It was only after graduating from college and trying to make a life in the city that I understood how connected I was to the land, to the farm, and to my hometown of Henderson.  After both struggling to find ourselves in dead-end career paths, Sally and I decided to take a huge risk and start farming on the remaining 40 acres of the farm I knew as a small child.  That was 5 years ago now, and it has been challenging to say the least.  I took it for granted that I understood the farming lifestyle because I had seen it as a child, but I was completely unprepared for the reality of farming, especially with two small children.  I have immense gratitue for the friends, family, farmers, and mentors who have helped us work through start-up challenges of our business.  We can't thank you enough!

So, here we are in 2012, and I have never felt more whole and complete as a person.  I realize that I am still young and life has a lot in store for me yet, but I feel like I can trust the soil and woods to show me the best path.  I struggle every day with something, but don't we all?  Life isn't fair and throws us a lot of curveballs but it is how we react, and the resources we use to deal with challenges that help us become healthy and stable people.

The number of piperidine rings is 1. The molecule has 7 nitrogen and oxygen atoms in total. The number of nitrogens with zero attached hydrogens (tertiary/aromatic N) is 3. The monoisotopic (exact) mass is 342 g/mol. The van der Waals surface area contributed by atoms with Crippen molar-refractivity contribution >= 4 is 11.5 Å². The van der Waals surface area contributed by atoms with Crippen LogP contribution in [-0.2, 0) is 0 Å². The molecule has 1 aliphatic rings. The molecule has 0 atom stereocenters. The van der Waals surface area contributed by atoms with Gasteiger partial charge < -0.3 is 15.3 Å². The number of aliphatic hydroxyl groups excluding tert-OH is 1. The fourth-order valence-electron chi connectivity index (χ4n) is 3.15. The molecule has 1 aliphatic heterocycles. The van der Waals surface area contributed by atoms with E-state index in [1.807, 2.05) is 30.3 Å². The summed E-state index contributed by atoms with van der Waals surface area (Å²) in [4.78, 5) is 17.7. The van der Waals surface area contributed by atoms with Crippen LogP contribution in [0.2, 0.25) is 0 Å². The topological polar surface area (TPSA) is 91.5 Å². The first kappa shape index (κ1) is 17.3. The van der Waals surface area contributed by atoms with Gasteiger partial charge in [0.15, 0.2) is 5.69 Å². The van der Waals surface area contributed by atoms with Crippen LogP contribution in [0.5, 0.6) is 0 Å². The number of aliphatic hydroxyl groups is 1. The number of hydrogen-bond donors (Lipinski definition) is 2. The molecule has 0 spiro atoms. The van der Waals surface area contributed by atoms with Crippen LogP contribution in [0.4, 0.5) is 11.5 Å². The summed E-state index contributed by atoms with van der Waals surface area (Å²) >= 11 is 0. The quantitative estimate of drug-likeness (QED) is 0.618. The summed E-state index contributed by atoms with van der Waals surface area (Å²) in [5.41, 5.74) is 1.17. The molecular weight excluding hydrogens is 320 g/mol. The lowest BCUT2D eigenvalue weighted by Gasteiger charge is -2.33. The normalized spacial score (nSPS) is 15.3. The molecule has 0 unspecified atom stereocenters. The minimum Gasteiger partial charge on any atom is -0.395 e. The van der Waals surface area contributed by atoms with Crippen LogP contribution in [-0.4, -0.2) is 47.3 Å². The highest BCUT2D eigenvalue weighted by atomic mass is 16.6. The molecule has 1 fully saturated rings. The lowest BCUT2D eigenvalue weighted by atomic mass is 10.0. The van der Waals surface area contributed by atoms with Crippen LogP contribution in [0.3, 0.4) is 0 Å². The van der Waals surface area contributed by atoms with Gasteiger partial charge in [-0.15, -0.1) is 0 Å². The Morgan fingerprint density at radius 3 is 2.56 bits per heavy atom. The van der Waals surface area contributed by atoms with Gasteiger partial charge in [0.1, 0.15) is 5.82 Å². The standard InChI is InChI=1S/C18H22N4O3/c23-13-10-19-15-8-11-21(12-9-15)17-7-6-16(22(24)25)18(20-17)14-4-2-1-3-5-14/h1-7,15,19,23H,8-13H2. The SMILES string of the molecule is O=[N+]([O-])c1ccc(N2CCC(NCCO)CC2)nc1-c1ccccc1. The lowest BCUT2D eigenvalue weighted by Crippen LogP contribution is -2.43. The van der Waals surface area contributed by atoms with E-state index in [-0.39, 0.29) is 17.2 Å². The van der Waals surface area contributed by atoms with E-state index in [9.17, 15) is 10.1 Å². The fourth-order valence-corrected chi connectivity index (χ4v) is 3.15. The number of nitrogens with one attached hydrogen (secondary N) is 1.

Raising two boys is quite challenging at times, but I have endless love for them and I now live for sharing with them my passions for nature and growing food, listening to music, going fishing on a lazy evening, hearing the train rumble through the valley, and sitting down with my beautiful family for a home-cooked meal in the evening.  Nature heals all, and what I had previously felt was a big hole in my life has now been filled with farm, family, fun, and love. 


Posted 4/12/2012 5:10pm by Joshua Reinitz.

Hi folks - we are now sold out of CSA shares for 2012.  if you are signed up for a membership, we thank you and we are so happy that there is such a demand for CSA farms this year.  It means people want to be more connected with the land and know where their food comes from.  There is an alternative to the grocery store!

We do have a waiting list, so if you didn't get in this year, please contact us and you will be notified if we have a last-minute opening for 2012 and you'll be notified first when we begin sign up for 2013 memberships. 

Thank you!

Posted 4/12/2012 3:20pm by Joshua Reinitz.